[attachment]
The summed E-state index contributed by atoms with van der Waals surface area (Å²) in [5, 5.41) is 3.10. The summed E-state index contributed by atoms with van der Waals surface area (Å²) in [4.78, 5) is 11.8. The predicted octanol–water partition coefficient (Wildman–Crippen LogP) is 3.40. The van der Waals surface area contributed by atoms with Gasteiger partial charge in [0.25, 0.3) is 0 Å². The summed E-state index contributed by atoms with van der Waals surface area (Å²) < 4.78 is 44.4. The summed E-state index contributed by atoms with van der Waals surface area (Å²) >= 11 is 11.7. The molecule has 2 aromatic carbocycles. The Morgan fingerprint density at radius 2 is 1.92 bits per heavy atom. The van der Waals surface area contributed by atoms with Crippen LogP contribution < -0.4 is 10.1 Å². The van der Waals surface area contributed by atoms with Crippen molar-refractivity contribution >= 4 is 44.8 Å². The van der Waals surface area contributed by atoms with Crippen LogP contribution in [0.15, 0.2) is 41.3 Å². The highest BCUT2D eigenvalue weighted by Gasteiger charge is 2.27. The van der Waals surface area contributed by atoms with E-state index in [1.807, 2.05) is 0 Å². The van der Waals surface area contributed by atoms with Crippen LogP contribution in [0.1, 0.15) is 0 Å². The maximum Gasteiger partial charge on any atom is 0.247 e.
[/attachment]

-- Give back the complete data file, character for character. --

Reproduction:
The summed E-state index contributed by atoms with van der Waals surface area (Å²) in [5, 5.41) is 3.10. The summed E-state index contributed by atoms with van der Waals surface area (Å²) in [4.78, 5) is 11.8. The predicted octanol–water partition coefficient (Wildman–Crippen LogP) is 3.40. The van der Waals surface area contributed by atoms with Gasteiger partial charge in [0.25, 0.3) is 0 Å². The summed E-state index contributed by atoms with van der Waals surface area (Å²) < 4.78 is 44.4. The summed E-state index contributed by atoms with van der Waals surface area (Å²) >= 11 is 11.7. The molecule has 2 aromatic carbocycles. The Morgan fingerprint density at radius 2 is 1.92 bits per heavy atom. The van der Waals surface area contributed by atoms with Crippen LogP contribution < -0.4 is 10.1 Å². The van der Waals surface area contributed by atoms with Crippen molar-refractivity contribution >= 4 is 44.8 Å². The van der Waals surface area contributed by atoms with Crippen LogP contribution in [0.15, 0.2) is 41.3 Å². The highest BCUT2D eigenvalue weighted by Gasteiger charge is 2.27. The van der Waals surface area contributed by atoms with E-state index in [1.807, 2.05) is 0 Å². The van der Waals surface area contributed by atoms with Crippen LogP contribution in [0.1, 0.15) is 0 Å². The maximum Gasteiger partial charge on any atom is 0.247 e.